The story of "Clipboard Man" created a panicky sensation on Wednesday, and shined a light on the media's failure to inform us about the danger Ebola actually poses to the average American.
Watching coverage of the unrest in Ferguson on CNN last night (8/18/14), I was struck at the actual journalism I was treated to by CNN's Jake Tapper. It's not every day corporate media is awestruck by the heavy-handedness of a militarized attack on civilians on US soil. But such was the case for Tapper, who was nearly hit by a tear gas canister fired by police. Things escalated to the point where Tapper began to legitimately question the police's actions. His assertion that the over-the-top show of force by Ferguson police " doesn't make any sense" was a reasonable assessment […]
Coverage of the violence between Israel and Palestine often reduces the conflict to a "cycle of violence" that periodically flares up (FAIR Action Alert, 6/30/06; FAIR Blog, 12/19/08). The same is true now, with corporate media embracing the narrative that Israel’s attacks against Palestine are "retaliations," implying that it is solely the fault of Palestinians for provoking and initiating the deadly attacks on Gaza (FAIR Blog, 7/2/14). But determining when such a "cycle" begins is a political act. The current conflict is usually traced back to the kidnapping and killing of three Israeli teenagers on the West Bank (CNN, 7/7/14). […]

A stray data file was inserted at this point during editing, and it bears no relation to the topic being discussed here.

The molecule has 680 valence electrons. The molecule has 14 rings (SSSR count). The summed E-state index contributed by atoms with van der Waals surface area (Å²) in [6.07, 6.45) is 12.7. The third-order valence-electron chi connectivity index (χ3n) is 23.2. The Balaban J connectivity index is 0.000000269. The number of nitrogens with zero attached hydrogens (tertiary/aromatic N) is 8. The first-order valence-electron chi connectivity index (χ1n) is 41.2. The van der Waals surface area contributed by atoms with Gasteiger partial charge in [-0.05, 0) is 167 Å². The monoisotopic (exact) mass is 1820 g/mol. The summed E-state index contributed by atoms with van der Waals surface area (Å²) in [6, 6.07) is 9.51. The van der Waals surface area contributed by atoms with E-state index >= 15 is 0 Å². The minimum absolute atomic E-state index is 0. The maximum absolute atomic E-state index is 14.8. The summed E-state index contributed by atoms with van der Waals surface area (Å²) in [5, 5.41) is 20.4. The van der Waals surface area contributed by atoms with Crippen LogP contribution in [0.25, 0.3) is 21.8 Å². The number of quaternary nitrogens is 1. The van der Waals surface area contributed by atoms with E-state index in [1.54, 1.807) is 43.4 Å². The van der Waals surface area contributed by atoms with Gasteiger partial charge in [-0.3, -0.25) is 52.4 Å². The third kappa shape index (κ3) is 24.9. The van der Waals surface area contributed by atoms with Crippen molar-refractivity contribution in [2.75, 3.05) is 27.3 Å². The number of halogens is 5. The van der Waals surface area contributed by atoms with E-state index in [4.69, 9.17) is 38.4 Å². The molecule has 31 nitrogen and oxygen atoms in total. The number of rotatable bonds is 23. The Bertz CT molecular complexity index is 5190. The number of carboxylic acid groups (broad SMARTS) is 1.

Coverage of Las Vegas murders mostly failed to call the crimes 'terrorism,' despite the alleged killers leaving behind a note that said, "The revolution is beginning," and a Revolutionary-era "Don't Tread on Me" flag closely associated with both the Patriot and Tea Party movement. The couple, both white, were also associated with far-right causes and had expressed extreme hostility toward authorities.